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Thursday, July 29, 1999 Published at 21:34 GMT 22:34 UK


Business: The Economy

Inflation fears spark market sell-off

Summer madness .. or the end of the bull market?

World stock markets took fright at a possible increase in US interest rates, as American wages grew more rapidly than expected in the April to June period.

London FTSE 100
UK share prices
Dow Jones
World markets
Foreign exchange

Leading stock markets in Europe and America declined by more than 2%, while bond yields increased and the dollar lost value.

In New York, the Dow Jones Industrial Average fell by 181 points to 10,791, while the high-tech Nasdaq index had an even bigger relative fall, down nearly 3% to 2640. Declining stocks outweighed advances by three to one.

Technology stocks were particularly hard-hit, with the Nasdaq index now having declined nearly 10% since the middle of the month.

Small investors saw hundreds or thousands of dollars wiped off their stock values.

Internet stocks did poorly, with Amazon.com now trading at only half its high point of the year. Microsoft also fell on the news that the US government had asked some technology bank to develop plans for its possible breakup.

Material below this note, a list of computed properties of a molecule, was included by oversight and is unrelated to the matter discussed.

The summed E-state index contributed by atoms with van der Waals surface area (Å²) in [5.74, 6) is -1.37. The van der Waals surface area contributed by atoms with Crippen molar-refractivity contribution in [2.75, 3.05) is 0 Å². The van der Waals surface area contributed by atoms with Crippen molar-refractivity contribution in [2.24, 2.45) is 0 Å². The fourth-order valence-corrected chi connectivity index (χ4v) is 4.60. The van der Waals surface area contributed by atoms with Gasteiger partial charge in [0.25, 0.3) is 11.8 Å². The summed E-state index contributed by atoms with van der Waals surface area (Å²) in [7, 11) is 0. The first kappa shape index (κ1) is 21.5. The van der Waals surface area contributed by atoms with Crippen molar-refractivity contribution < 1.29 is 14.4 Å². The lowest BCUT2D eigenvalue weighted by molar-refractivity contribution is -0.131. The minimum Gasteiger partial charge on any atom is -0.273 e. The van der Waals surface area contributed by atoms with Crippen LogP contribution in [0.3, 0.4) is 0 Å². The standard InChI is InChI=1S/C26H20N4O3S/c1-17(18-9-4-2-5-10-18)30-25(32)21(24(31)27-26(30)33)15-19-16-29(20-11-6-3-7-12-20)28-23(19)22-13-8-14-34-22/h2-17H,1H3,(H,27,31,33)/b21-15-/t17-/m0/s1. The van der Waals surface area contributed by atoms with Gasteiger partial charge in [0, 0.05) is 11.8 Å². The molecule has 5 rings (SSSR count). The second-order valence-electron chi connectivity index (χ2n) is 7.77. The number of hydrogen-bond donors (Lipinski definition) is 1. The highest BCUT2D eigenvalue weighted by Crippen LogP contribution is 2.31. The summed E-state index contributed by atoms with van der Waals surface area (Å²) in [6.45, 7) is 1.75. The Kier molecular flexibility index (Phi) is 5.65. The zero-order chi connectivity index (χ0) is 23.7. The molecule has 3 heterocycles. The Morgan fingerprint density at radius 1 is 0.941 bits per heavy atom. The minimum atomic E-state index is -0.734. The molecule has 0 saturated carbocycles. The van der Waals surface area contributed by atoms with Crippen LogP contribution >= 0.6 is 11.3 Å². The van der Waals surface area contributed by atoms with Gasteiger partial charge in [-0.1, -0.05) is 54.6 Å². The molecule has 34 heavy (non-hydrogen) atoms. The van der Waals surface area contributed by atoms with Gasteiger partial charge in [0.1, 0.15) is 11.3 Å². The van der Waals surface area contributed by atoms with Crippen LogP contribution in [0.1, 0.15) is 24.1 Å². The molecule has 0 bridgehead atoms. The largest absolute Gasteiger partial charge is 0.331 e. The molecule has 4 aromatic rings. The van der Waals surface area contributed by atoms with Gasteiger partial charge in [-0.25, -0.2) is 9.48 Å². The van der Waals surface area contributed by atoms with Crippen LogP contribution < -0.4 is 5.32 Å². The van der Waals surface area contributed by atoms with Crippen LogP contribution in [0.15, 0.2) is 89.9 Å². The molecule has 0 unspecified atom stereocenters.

Inflationary signal

The 30 year Treasury bond declined sharply, falling nearly three quarters of a point and raising the nominal interest rate to 6.07% - well above the short-term US rates of 5% set by the Federal Reserve last month.

The chairman of the Fed, Alan Greenspan, has warned that he will not hesitate to act forcefully and promptly if inflationary pressures appear on the horizon. The increase in US wage costs, by 1.1% in the quarter, was just such a signal that the market was fearing. Mr Greenspan has already raised interest rates once, by 0.25%, in June.

Up until now, inflationary pressures have been benign despite the strong US economy. With that economy now slowing down, as growth fell in the quarter to an annual rate of 2.3%, company profits could come under pressure.

European worries

Stock markets across Europe also took note of the American figures.

The London Stock Market, Europe's biggest, fell by 3%, with the FTSE 100 falling by 179 points to 6117.

In Frankfurt, the Dax index also fell by 3%, dropping 177 points to 5052, while in Paris the Cac 40 lost 122 points to 4306.

The sell-off accelerated as the day went on, as dealers saw little demand for shares, with low volumes during the summer holiday season.

The weakness of the dollar added to the woes of European markets. The weak euro has boosted exports, and its revival could hurt many companies that sell goods to the United States.

The euro finished the day at $1.0711, up nearly a cent over Wednesday's close.

Although high interest rates should be good for the dollar, that effect is being outweighed by the fears about the weakness of the US economy, which could make the strong dollar policy unsustainable.



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